Roses ordered? Champaign chilling? Massage oil heating up to caress your favorite kumquat? Valentine’s Day is around the corner, intrepid paramours! If you can’t get hashtag-laid on this day of hashtag-romance you’d better reread the Kama Sutra. Or better yet, Dream of Venice Architecture, the latest dreamy installment from Venice cognoscente, JoAnn Locktov.
This bouquet of meditations on the world’s most seductive city might be all the company you need this Valentine’s Day. (And a bargain compared to the jacked-up prices you’d pay for the Lover’s Menu at your local boite.) Add to that, The Sultanette’s exclusive report on last week’s Metropolitan Museum of Art lecture, “The Brothel House of Europe: Venice on the Grand Tour” and your adult entertainment is complete.
But before we get to the brothels, some tantalizing foreplay. “What can we learn from a city that is over 1,500 years old?” poses Locktov in the opening of Dream of Venice. Her answer is an invitation to meander among its piazzas and secluded squares, passageways and bridges, accompanied by award-winning architects and designers.
No tired travel guide clichés here. Reflecting on how Venice has “inspired their work and lives, these aficionados of form and function explore the essence of a city “built where no land ever existed.” Their intimate musings tease out its timeless allure persuading us that, above all, Venice beckons.
As New York-based architect, Louise Braverman describes it “at any moment, something mysteriously intriguing may happen.” Her contemplation is paired with a graceful colonnade that exists midbreath, both exposed and enclosed. Its arched ceiling offers elegant shelter from the grey mist that threatens to encroach on either side while globes of light entice the visitor to a distant encounter … with what? Whom? Be tempted at your own risk.
Venice is “tricky” offers New York architect Annabelle Selldorf next to an image of a secluded canal. Nothing is “innocent or forthright” in this city where the only thing forbidden is your inhibitions. “Deception is everywhere, perhaps with the intention of protecting a precarious paradise.” Here, as throughout the book, the stunning photography of Riccardo De Cal, an award-winning documentarian for his films on Italy’s grand artistes, evokes a delicate, ethereal power.
Constantin Boym, Chair of Industrial Design at New York’s Pratt Institute, brilliantly describes the city’s mercurial allure through its doorways, held together “only by a miracle” – each portal with “its own unique face and expression.” The accompanying image is a peacock blue door that calls to us at the end of a timeworn stone walkway like a proud, aging courtesan.
Did I say courtesan? Time for the promised report (as if you forgot) on “The Brothel House of Europe: Venice on the Grand Tour” at the Metropolitan Museum. “Don’t say the Met never offers something scandalous,” Kevin Salatino, director of Art Collections at The Huntington Library and expert on Venice licentia began this fascinating lecture. And after he warned the audience of upper eastside ladies-who-lunch that it contained licentious language, The Sultanette was all ears.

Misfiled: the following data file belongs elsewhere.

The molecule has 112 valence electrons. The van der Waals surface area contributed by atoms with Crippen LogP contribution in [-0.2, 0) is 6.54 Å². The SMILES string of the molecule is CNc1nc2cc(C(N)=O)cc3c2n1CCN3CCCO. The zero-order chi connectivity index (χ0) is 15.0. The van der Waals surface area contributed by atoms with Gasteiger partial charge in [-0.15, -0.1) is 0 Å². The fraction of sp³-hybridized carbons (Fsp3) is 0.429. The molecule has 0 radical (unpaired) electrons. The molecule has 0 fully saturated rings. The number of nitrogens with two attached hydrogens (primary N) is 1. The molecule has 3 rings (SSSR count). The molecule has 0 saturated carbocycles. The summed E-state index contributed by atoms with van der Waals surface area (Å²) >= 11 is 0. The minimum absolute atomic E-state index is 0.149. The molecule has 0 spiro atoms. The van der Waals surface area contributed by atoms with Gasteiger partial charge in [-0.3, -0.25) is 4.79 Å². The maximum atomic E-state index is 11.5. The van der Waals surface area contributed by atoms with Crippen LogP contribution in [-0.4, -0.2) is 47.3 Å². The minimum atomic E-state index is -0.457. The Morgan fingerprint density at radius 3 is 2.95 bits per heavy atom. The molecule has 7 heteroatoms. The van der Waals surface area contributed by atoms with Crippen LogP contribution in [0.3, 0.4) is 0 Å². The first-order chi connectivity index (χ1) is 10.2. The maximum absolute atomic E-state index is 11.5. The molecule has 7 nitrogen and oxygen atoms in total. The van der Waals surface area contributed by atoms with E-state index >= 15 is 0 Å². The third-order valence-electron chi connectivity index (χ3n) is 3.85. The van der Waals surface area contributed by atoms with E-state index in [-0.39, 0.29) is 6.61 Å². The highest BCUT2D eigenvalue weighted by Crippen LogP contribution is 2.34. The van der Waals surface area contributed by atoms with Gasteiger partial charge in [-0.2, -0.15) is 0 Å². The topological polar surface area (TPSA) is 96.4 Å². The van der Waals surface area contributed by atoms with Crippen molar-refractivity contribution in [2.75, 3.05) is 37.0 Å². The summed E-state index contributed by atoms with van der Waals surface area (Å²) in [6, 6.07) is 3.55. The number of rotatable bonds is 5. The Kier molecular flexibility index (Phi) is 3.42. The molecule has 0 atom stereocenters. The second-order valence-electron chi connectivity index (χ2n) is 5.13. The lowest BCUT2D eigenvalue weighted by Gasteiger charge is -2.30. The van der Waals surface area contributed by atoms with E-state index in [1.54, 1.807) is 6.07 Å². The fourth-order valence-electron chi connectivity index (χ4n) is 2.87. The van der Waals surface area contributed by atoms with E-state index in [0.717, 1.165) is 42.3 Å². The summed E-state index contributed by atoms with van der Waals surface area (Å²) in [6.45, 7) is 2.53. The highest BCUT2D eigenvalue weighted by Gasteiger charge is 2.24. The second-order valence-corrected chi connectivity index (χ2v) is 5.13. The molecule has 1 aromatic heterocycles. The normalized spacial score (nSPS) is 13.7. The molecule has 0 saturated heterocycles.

In the eighteenth century, British aristocrats-in-training were sent on a pilgrimage to the continent, a “Grand Tour” designed to transform the future Earl of Beef Wellington from provincial twit to worldly twit. And while Rome was the main event, Venice was the requisite detour.
It boasted more theaters than any city in Europe and its fading republic was an inspired example to aspiring custodians of the empire. But most likely its popularity was based on the famous description of parliamentarian George Selwyn: “Venice is an exquisite courtesan.” Or reports like the gentleman visitor who warned that “the wickedness of that place is beyond all imagination.” Most alarming was the unsettling habit of Venetian society to wear masks, not just during the depraved month of Carnival but a full five months preceding it!
No wonder it was a favorite hangout of Casanova and de Sade. And a refuge for woman like Lady Mary Wortley Montagu who escaped her husband to live with a lover half her age. Venice is the place to be, she advised a friend, “if a woman has any mind to be wicked.” Lady Wortley even promoted the mask as an anti-aging device – the perfect camouflage for a ripening coquette’s wrinkles.
Venice was the place to let your hair down and everybody got into the act. Along with its fabled courtesans and prostitutes, nuns were known to entertain in the cloister. There was a rare tolerance of homosexuality, cross-dressing was a sport, a unisex mask costume made gender-bending de rigueur, and the castrati, according to Salatino, were the rock stars of the day. Simply breathing the air of Venice was a threat to your moral turpitude.
But more than its lusty charms – beyond its escape from suffocating propriety and society’s expectations – what Venice really offered was an invitation to follow the distant globe of light, open the unfamiliar doorway, pursue the precarious paradise. The invitation lives on, perfectly expressed in its network of hidden passages, the sotoporteghi.
Dream of Venice Architecture contributor, and publisher of Renaissance Rules.com Randy Bosch takes us down these “narrow, twisting, dark and mysterious tunnels bored through ancient existing buildings.” Like a subterranean force field, “they conspire with crooked bridges and offset streets to link islands never intended to join.” To follow them is to risk the unknown, says Bosch, but the reward is “wonders reached only through them.”
Let those in need of predictable romance have their wilting roses. If you’re looking for a romance with life this Valentine’s Day, The Sultanette recommends taking a dive between the covers of this voluptuous guide to the heart of Venice.